Principals Roundtable for Moral Education
People at the ‘Principals Roundtable for Moral Education’ event held in Dubai. Image Credit: Atiq Ur Rehman/Gulf News

Dubai: UAE school principals on Tuesday outlined challenges facing Moral Education (ME), including time limitations, need for specialised teacher training and methods of assessment.

Their comments came during the first-ever ‘Principals Roundtable for Moral Education’ in Dubai, which is also scheduled to be held in Abu Dhabi on Wednesday.

During the day’s concluding session in Dubai, principals were invited to share concerns and recommendations for ME, a mandatory new programme for all schools in the UAE, which was rolled out in phases since 2017.

Mohammad Al Neaimi
Mohammad Al Neaimi, director of the Educational Affairs Office at the Abu Dhabi Crown Prince’s Court, talks during the event. Image Credit: Atiq ur Rehman/Gulf News

Tuesday’s feedback came from school leaders speaking on behalf of their roundtable at the event, comprised of around six to eight principals per table. More than 180 public and private principals from across the UAE participated on the first day.

Representing her table, Nargish Khambatta, principal of GEMS Modern Academy in Dubai, said schools were pressed for time to teach ME as a separate subject.

‘Biggest bogeyman’

“I think many schools will find that the challenges are all common. Time seems to be the biggest bogeyman here. It is a big constraint and I think all our schools are struggling with it. Should it be a standalone subject or should it be integrated — that is something we [principals at the table] pondered over,” she added.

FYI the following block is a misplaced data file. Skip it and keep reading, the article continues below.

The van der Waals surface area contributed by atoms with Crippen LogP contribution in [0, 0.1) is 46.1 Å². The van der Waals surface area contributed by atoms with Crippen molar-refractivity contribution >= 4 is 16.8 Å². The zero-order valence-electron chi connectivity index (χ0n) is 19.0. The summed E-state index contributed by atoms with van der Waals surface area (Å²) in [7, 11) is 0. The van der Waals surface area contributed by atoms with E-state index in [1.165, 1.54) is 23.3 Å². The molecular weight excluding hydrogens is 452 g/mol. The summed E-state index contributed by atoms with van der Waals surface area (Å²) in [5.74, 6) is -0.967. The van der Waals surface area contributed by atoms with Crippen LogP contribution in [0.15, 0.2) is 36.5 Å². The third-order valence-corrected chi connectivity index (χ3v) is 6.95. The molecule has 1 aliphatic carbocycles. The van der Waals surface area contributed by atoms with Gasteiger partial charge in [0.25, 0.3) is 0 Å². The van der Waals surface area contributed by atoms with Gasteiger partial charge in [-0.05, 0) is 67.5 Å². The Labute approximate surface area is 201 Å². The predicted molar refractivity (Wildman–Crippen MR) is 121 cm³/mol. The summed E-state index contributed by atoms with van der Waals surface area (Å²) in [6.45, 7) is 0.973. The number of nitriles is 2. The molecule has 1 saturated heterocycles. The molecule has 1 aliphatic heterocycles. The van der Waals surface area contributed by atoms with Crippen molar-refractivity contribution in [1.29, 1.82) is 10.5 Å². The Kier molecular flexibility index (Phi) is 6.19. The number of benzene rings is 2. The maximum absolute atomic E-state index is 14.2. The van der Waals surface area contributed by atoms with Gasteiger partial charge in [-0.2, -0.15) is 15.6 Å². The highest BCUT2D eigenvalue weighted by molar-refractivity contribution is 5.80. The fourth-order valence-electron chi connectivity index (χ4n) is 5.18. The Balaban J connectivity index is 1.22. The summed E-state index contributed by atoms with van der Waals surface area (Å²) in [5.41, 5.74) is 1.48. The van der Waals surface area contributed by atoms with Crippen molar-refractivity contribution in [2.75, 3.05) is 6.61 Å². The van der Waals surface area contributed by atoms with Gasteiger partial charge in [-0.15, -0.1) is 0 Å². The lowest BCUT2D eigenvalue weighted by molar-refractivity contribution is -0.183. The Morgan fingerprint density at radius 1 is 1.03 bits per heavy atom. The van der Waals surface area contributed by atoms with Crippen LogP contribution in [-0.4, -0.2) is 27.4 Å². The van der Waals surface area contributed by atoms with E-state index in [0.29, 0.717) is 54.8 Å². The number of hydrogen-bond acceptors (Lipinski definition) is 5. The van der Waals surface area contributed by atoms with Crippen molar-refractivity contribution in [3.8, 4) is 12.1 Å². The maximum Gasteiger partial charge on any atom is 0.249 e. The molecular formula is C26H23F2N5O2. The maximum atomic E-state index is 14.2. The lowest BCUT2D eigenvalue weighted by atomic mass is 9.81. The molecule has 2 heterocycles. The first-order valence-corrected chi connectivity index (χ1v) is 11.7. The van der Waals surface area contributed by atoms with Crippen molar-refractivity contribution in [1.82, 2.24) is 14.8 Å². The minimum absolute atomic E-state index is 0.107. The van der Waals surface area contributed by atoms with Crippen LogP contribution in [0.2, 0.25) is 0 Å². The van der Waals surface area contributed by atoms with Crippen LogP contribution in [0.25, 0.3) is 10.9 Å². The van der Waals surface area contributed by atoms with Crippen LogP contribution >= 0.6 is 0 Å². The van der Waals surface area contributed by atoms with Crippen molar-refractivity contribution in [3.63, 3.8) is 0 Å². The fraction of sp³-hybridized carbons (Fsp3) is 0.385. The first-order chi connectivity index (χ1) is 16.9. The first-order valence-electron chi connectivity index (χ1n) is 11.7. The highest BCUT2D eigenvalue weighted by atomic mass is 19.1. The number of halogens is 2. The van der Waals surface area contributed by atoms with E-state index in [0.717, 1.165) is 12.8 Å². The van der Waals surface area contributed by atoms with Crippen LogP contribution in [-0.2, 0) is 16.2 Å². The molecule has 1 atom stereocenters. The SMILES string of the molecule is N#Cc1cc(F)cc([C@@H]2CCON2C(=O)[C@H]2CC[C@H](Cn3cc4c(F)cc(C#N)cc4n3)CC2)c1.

“If the ME curriculum is integrated [with existing subjects], it is well mapped, and most of our schools have the internal expertise to do that.”

Specialised training

Khambatta said another concern raised by the roundtable was that some of the ME content was “very dry and heavy”.

“For example, financial literacy — how many of our teachers can deliver a lesson on financial literacy, which is part of one of the [ME] pillars. And so, training for teachers or identifying the right teachers for the right topics is very essential … The recommendation for that would be specialised training for these dry or content-heavy topics,” she added.

Assessment methods

A third issue mentioned was the way ME should be tested or assessed. “For assessment, we would like it to be more of a reflection, more of a project-driven way rather than a marks-oriented way … How do you even define the difference between a 60 per cent and an 80 per cent in terms of ‘good moral conduct’?”

Mariam Ahmad, principal of Habitat School (Al Tallah campus) in Ajman, said ME, instead of being assessed separately, should be integrated with the existing “behaviour management policy in schools” that assigns grades for student conduct.

‘Moral compass’

Earlier in the day, Mohammad Al Neaimi, director of the Educational Affairs Office at the Abu Dhabi Crown Prince’s Court, presented an overview of ME and its journey so far.

In his address, Al Neaimi emphasised to school leaders the importance of engaging parents and encouraging families to become more involved in the programme. He said: “The curriculum is designed to include parents as their children explore moral development in school, complementing their upbringing in the home.”

Al Neaimi added: “This curriculum has been developed with the diversity of all the UAE residents in mind. It is a baseline upon which we intend to build and develop a strong moral compass for everyone in the UAE.”

ME is an education initiative launched under the directive of Shaikh Mohammad Bin Zayed Al Nahyan, Crown Prince of Abu Dhabi and Deputy Supreme Commander of the UAE Armed Forces. It is now taught in all grades in both private and public schools.